What business recovery? 75% of small business owners are deeply concerned.
The 2012 election is over. The fiscal cliff can was kicked down the road (yet again), and the sequester and debt ceiling debates have been volleyed by the partisans. And now the mainstream media and politicians are saying that we’re in a recovery.
Business owners aren’t convinced. They’ve been dealing with uncertainty over tax increases, health care changes and increasing small business regulations for years, and here’s what they’re facing right now:
- They’ve been waiting for this “business recovery” for for five years.
- Too many small businesses have been hit hard by weak demand, slowing cash flow and the inability to service business debt. Since banks and lending institutions have severely curtailed small business lending, business owners are finding themselves with serious financial difficulties that threaten otherwise viable companies.
- Job growth is falling behind the dismal 2012 trend.
- Manufacturing indexes are disappointing.
- The service growth sector has hit a seven-month low.
- Companies are currently issuing strongly negative outlooks.
Business owners: “What recovery?”
Business owners voiced their concerns in the respected NFIB Small Business Optimism Index survey released in March 2013:
Does that sound like a business recovery to you? Hardly. These indicators are the tip of a very dangerous iceberg — actually, three icebergs, each of which threatens to turn an economy on life support into another major financial crisis.
Dead Ahead: Three Dangerous Icebergs
1) Is there a bond bubble?
By reducing interest rates so low, the Federal Reserve has enticed investors into making risky investments (junk bonds). Most economists did not predict that low rates would last this long. They WILL increase in the near future which will cause large groupings of late investors to get crushed.
2) Is there a housing bubble?
In some areas of the country, prices have dramatically appreciated by up to 10% from a year ago (still well below the 2006-07 averages). Reports have surfaced that the White House is directing banks to once again lend to riskier borrowers. This policy lead to the housing collapse. Meanwhile household debt increased 6.4% during the 4th quarter of 2012 which leads us to believe the paring down of debt has now reversed. Another concern is that institutional investors who were gobbling up foreclosures are now exiting the housing market. When interest rates go up we will see a slowdown and exodus from the housing markets.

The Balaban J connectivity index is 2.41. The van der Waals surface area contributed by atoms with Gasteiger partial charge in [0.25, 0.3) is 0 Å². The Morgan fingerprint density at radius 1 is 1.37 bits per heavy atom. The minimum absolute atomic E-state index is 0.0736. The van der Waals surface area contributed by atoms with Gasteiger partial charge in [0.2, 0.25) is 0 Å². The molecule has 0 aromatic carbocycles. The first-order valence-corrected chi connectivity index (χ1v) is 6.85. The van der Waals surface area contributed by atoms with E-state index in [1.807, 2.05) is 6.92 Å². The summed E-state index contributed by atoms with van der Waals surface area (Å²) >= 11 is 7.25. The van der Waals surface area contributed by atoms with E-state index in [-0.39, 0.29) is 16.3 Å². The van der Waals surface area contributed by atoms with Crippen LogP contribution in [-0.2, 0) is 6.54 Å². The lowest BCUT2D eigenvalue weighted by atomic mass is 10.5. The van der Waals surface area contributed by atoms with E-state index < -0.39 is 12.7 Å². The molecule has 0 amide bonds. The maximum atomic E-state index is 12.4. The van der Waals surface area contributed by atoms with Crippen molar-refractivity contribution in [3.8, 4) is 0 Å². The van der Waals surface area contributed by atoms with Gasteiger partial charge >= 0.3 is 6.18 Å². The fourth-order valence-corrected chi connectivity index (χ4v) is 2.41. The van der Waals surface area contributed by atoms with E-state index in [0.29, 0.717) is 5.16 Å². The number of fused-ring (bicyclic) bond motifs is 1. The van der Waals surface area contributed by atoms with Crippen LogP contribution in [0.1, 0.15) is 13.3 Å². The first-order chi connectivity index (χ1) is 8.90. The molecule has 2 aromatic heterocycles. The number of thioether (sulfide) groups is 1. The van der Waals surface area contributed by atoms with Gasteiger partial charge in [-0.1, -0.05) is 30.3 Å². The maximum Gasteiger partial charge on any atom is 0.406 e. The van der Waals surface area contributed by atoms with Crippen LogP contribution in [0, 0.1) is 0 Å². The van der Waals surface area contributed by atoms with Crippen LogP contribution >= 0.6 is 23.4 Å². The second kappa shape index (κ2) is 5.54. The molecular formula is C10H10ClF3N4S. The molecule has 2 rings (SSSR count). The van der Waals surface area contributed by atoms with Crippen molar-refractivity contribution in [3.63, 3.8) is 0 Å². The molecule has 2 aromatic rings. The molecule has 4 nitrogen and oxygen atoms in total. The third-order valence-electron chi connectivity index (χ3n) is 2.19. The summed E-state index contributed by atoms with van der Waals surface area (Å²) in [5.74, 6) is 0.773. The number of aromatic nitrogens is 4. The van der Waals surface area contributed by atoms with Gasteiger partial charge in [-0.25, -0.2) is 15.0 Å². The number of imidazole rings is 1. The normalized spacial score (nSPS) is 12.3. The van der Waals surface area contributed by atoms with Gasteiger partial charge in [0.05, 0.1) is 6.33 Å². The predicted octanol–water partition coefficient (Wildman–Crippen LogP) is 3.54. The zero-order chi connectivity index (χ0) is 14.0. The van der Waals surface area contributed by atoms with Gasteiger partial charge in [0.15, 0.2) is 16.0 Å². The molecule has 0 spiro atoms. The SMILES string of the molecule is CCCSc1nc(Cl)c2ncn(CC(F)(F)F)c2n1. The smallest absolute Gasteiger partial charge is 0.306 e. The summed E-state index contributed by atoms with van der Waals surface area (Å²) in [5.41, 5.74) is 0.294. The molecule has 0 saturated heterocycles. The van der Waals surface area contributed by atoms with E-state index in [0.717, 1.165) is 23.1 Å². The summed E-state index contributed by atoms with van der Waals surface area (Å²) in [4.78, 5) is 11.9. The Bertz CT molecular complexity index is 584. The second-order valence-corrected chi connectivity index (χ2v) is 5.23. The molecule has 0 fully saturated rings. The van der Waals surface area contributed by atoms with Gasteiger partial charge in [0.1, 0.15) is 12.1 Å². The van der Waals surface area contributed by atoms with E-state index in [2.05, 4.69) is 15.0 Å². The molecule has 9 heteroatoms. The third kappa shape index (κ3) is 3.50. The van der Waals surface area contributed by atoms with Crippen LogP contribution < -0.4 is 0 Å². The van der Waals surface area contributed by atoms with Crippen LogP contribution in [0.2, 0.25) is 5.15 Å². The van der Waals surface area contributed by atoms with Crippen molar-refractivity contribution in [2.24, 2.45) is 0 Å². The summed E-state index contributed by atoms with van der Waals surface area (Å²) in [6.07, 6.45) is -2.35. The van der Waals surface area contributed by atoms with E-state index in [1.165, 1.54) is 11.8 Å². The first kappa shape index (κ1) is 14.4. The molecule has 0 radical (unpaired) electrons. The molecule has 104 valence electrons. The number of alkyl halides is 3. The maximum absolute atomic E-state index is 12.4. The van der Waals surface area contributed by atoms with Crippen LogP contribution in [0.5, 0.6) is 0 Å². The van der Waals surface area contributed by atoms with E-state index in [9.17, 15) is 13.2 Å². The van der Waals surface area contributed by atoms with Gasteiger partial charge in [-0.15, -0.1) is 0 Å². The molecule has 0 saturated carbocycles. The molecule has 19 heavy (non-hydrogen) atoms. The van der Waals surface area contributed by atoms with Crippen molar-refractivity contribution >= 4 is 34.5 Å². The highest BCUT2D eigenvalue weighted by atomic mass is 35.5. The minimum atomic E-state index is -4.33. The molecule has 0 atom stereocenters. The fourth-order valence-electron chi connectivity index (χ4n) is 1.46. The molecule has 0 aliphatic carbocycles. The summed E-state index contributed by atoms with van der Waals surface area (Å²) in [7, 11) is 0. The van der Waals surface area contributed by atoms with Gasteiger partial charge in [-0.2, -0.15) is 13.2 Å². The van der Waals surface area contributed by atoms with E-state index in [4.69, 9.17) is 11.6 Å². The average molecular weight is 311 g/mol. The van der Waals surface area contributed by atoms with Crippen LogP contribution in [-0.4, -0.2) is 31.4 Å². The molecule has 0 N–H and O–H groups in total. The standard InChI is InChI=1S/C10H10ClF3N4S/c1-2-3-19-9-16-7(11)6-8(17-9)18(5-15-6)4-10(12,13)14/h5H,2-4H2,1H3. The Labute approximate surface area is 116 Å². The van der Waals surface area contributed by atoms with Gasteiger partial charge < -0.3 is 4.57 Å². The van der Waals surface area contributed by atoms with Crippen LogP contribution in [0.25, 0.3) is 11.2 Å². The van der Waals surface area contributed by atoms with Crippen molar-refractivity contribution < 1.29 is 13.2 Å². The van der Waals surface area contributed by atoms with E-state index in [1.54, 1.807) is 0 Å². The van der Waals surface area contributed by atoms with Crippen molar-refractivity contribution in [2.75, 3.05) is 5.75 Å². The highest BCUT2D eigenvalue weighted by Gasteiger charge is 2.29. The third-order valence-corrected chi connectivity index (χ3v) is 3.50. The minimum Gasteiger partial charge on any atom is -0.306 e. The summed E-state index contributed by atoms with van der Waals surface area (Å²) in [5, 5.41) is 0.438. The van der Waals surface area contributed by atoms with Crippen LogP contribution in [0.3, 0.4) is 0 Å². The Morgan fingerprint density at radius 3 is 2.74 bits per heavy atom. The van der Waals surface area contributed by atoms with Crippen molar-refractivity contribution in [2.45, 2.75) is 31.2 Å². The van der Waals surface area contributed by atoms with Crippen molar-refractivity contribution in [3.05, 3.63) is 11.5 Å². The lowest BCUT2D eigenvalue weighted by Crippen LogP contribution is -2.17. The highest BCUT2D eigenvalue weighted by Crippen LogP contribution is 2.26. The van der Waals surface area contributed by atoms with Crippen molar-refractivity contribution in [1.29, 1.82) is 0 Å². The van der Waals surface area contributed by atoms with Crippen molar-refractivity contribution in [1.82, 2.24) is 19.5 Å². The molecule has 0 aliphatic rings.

3) Is there a stock market bubble?
It is widely accepted that the stock market gains have been predicated solely on the Federal Reserve’s stimulus policies of printing money and buying financial securities from the larger financial institutions (known as Quantitative Easing). This has flooded the banks and financial institutions with massive cash and caused balance sheets to appear healthy, thus increasing their stock prices. However, many economists predict this artificial phantom bull market will crash, it’s just a matter of time.
Now, higher tax rates that took effect in 2013 are adding to the burden of business owners and consumers. Business owners are deeply concerned about the implementation of the burdensome ACA health care legislation. In fact, this is now causing medium and large businesses to reclassify full time employees as part time, taking away benefits and much needed hourly wages.
In addition, the threats of a slowing China and the continuing crisis in the Euro zone, economists now are publicly stating the U.S. slowdown will continue into the 2nd quarter and it is possible we will see some form of major correction in the markets in the coming months.
As small businesses face these challenges, owners are besieged with the worry and stress of a slowing economy. When cash flow slows, business owners freeze and the situation can spiral downward quickly.
Business debt problems can turn into litigation, employee layoffs, and possible bankruptcy
While sometimes litigation is the only recourse available, it usually only benefits the lawyers. In today’s marketplace, it’s important for small business owners to know they do have other options. Specialized consultants (including those with Valcor) can restructure business debt and obtain alternative sources of capital to keep otherwise healthy businesses to remain viable. Valcor’s consultants help relieve the burden, worry and stress by leading business owners through the minefield and resolving business threats quickly and efficiently.
Many business owners don’t realize these options exist. Once they do, getting help quickly can mean the difference between layoffs or bankruptcy OR a continued productive future in the local economy.
Topics: Economy, Financial Services Business Opportunities, Fiscal Policy, Small Business, Small Business Economic Report, , business debt, Business Debt Mediation, business opportunity, Business Restructuring, capital, financial crisis, interest rates, lending, Quantitative Easing, recovery, Small business